Indian roulette

A veteran correspondent in India says that politics and frustrated nationalism together prompted the government to explode nuclear weapons.

By Jonathan Broder
May 14, 1998 11:00PM (UTC)
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"This is really what we wanted, to become a nuclear power. Now nobody will dare touch India, so there will be peace." The defiant, confident statement by a member of India's ruling Bharatiya Janata Party (BJP) seemed to sum up the overwhelming support in India for the nuclear weapons tests that have shocked and angered much of the rest of the world.

President Clinton on Wednesday announced a raft of tough economic sanctions on India's Hindu nationalist government and implored other countries to do the same. Clinton suggested India had conducted the underground tests -- five in the past two days -- because it feels "underappreciated in the world as a great power," but called the explosions "unjustified" and warned they had created "a dangerous new instability" in a region already destabilized by Indian-Pakistani rivalries.


One of the great fears is that Pakistan, which has fought three wars with India over the past five decades, will now conduct its own nuclear tests. In a telephone call, Clinton appealed to Pakistani Prime Minister Nawaz Sharif to resist the temptation.

The U.S. sanctions halt all American assistance to India, with the exception of humanitarian aid. From now on, the U.S. export of certain defense and technology items to India is prohibited, along with any military financing. The sanctions also end U.S. Export-Import bank credits and loan guarantees to India and bar U.S. banks from extending credit to the Indian government, except for the purchase of food and medicine. Most important, the sanctions, which are required under U.S. law, require the U.S. to vote against any loans to India by international lending institutions like the World Bank and the International Monetary Fund.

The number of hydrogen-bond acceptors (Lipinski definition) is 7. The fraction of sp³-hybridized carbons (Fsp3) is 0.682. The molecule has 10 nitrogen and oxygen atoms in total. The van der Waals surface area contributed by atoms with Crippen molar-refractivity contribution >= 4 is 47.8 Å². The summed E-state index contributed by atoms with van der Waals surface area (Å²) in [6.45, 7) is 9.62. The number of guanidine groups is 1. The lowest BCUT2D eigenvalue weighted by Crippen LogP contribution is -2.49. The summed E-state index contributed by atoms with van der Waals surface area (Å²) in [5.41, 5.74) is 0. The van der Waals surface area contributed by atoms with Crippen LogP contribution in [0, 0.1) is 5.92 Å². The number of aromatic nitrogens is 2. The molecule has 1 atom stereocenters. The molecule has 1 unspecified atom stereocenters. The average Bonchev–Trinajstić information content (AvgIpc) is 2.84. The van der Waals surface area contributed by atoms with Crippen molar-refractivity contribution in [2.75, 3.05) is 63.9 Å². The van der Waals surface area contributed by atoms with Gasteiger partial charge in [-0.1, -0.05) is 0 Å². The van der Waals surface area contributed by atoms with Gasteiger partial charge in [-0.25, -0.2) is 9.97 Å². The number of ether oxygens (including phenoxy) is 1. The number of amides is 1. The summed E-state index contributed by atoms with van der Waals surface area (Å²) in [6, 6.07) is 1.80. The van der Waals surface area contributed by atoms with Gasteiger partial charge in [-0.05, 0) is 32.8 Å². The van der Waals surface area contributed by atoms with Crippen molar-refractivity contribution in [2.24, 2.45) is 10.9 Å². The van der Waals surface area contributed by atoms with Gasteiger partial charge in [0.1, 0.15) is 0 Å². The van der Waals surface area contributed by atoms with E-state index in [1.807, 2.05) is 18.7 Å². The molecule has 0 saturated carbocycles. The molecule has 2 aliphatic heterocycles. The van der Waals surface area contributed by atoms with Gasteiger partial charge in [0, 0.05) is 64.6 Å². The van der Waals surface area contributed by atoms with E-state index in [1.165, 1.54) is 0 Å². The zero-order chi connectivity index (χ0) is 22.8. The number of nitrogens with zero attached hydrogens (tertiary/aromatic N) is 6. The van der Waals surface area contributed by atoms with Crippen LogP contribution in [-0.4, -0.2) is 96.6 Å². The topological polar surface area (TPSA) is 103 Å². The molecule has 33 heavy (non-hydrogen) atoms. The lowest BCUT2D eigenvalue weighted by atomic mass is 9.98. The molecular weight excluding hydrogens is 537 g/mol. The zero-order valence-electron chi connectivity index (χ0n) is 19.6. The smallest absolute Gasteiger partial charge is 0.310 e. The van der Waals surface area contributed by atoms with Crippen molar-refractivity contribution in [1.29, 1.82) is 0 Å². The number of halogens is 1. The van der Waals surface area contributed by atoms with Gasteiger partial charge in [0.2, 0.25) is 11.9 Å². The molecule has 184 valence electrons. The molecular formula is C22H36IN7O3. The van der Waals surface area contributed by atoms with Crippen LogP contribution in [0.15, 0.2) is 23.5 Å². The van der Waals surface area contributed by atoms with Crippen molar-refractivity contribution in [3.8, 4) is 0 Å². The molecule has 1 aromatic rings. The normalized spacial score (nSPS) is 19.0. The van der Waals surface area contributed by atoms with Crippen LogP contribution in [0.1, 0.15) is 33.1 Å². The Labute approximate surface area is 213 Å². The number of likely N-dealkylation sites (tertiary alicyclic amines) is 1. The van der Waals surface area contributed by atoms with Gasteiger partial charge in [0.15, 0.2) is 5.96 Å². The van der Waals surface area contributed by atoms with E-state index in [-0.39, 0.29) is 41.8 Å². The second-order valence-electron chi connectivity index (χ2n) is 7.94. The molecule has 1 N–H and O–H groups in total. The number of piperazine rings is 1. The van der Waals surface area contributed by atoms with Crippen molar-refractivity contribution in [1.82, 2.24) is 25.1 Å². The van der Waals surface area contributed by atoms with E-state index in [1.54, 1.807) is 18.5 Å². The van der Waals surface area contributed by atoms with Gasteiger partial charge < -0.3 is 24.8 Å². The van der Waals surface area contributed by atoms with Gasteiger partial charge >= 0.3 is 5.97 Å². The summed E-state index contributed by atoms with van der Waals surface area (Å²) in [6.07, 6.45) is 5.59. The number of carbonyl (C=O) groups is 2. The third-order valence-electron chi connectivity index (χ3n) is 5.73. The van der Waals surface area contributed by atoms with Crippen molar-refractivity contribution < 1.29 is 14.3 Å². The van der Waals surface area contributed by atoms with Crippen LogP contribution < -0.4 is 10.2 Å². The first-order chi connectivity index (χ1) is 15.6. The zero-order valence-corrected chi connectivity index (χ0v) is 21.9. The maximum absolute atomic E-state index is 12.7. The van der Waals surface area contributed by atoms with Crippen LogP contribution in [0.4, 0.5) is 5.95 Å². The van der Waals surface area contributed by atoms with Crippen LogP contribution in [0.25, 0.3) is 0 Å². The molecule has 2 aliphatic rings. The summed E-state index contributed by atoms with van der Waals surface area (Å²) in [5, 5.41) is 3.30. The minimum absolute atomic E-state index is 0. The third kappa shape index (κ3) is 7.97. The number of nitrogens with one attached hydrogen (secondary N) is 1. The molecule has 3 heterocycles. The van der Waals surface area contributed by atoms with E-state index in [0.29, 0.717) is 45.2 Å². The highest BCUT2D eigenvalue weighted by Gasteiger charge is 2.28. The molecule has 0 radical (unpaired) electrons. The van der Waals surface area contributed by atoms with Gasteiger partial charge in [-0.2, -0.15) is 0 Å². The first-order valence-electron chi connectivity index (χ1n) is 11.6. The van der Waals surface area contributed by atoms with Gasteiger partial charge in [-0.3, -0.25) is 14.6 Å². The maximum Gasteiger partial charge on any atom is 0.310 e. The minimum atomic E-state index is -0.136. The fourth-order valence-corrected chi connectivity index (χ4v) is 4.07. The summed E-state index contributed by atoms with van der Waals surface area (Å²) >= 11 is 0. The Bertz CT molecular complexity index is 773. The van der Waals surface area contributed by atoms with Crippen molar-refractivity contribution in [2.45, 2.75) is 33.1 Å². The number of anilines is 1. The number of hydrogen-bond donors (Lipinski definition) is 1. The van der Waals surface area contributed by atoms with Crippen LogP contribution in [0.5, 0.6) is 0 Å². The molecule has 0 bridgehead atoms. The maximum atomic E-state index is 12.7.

Clinton also acknowledged that the Indian nuclear tests had caught him by surprise. He said that he had ordered CIA Director George Tenet to conduct a thorough review of the U.S. intelligence community's performance in this episode. Sen. Richard Shelby, R-Ala., chairman of the Senate Intelligence Committee, called the U.S. spy agencies' inability to detect India's preparations for the tests a "colossal failure," especially "in an area that we've been watching for a long time."


Salon spoke with a reporter who has also been watching the region for a long time -- former British Broadcasting Corporation correspondent Mark Tully, in New Delhi, to assess the situation on the ground.

Why is it so important, as the BJP party member said, for India to be a nuclear power?

There's a lot of politics behind this. This is the first time that the BJP has formed a government. It's very important for them to demonstrate that they are different from other parties. Going nuclear has always been part of their agenda. So, in one way, they are just simply addressing that agenda.